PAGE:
The more Gen Zers know, the more likely they are to make a decision. The same goes for purchases — similar to a trip to the mall, diligent research is about knowing what the experience of the product will be like before they buy. Watching popular unboxing channels like Technical Guruji on YouTube or tuning into experiential shopping events like “Shop the Runway” help satiate this curiosity and give Gen Zers the confidence that they’re making the right purchase decision.
I’m aware of how my actions impact the environment. What about you?
For Gen Z, the belief is that social responsibility is shared. In some markets, especially the Philippines, environmental volunteerism is also seen as a way to bond with others and contribute meaningfully to a worthy cause. In Thailand, 35% of Gen Zers believe sustainability is a cause worth fighting for— an idea that continues across this demographic in SEA.
Aware of the impact other businesses have on the environment, some Gen Zers have also started to create brands that are built on the premise of being socially conscious. For example, Filipino Gen Z fashion designer Alyssa Lagon is the founder of Tela, a sustainable clothing label that turns upcycled fabric scraps into fashionable clothing while helping support environmental and livelihood causes.
We grew up with digital, and we’re creating new behaviors
Marketplaces are changing how Gen Z discovers products and services and how they pay. Brands should consider new ways of making their products both accessible and discoverable. For some apps that don’t provide the functionality they crave, Gen Zers have taken matters into their own hands.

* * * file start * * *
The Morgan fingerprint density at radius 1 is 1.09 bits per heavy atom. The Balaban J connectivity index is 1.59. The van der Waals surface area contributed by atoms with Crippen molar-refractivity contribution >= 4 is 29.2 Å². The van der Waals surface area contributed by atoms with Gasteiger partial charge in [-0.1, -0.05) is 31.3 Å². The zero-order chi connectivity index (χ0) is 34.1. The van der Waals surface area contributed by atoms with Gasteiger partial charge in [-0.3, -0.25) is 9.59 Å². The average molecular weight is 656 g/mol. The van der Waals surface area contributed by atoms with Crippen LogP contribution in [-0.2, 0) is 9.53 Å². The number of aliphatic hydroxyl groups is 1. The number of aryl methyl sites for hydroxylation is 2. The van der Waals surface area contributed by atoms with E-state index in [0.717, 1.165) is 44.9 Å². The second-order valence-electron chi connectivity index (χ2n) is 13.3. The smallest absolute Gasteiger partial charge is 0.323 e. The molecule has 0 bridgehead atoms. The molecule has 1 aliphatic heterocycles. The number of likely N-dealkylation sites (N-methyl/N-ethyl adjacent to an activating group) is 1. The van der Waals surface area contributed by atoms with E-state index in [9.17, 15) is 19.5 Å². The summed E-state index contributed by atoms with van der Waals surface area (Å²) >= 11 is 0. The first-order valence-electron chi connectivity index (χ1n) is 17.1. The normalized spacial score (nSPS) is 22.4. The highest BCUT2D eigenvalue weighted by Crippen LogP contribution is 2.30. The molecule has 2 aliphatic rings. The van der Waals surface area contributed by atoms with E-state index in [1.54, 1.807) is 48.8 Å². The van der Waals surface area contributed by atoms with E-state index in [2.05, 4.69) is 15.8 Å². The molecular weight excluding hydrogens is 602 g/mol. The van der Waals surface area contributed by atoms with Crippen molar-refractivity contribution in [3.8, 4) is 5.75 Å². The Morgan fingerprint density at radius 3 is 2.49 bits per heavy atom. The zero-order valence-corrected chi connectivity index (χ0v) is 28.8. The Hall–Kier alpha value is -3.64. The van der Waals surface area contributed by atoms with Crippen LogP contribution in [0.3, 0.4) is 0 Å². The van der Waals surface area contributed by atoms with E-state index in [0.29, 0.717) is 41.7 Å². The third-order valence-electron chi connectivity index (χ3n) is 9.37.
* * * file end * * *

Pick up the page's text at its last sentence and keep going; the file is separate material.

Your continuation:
For example, some online marketplaces don’t standardize product descriptions, so savvy Gen Zers have turned to reverse image search to bypass text searching.
It’s also important to provide multiple ways to pay. Gen Zers usually don’t own credit cards, instead favoring e-wallets and “buy now, pay later” services. In INSEA, 12% of Gen Z currently use an e-wallet, a number that is higher in more well-established e-commerce markets such as Singapore (18%).3
Without access to a credit card, Gen Zers in Thailand seek out other payment methods to shop online, such as Thisshop, a shopping app that allows them to pay for more expensive items with interest-free installments.
Generation Zers are future-thinkers defined by success, connection, and expression, and the way they behave online can be seen as an indicator of tomorrow’s retail zeitgeist. With technology at their fingertips, they are willing to solve for their specific needs and continue to follow trends that suit them, which can also leave brands exposed to a number of challenges. However, for online retailers willing to embrace these nuances and find ways to appeal to this savvy demographic, the possibilities are limited only by a willingness to provide and evolve their digital offering.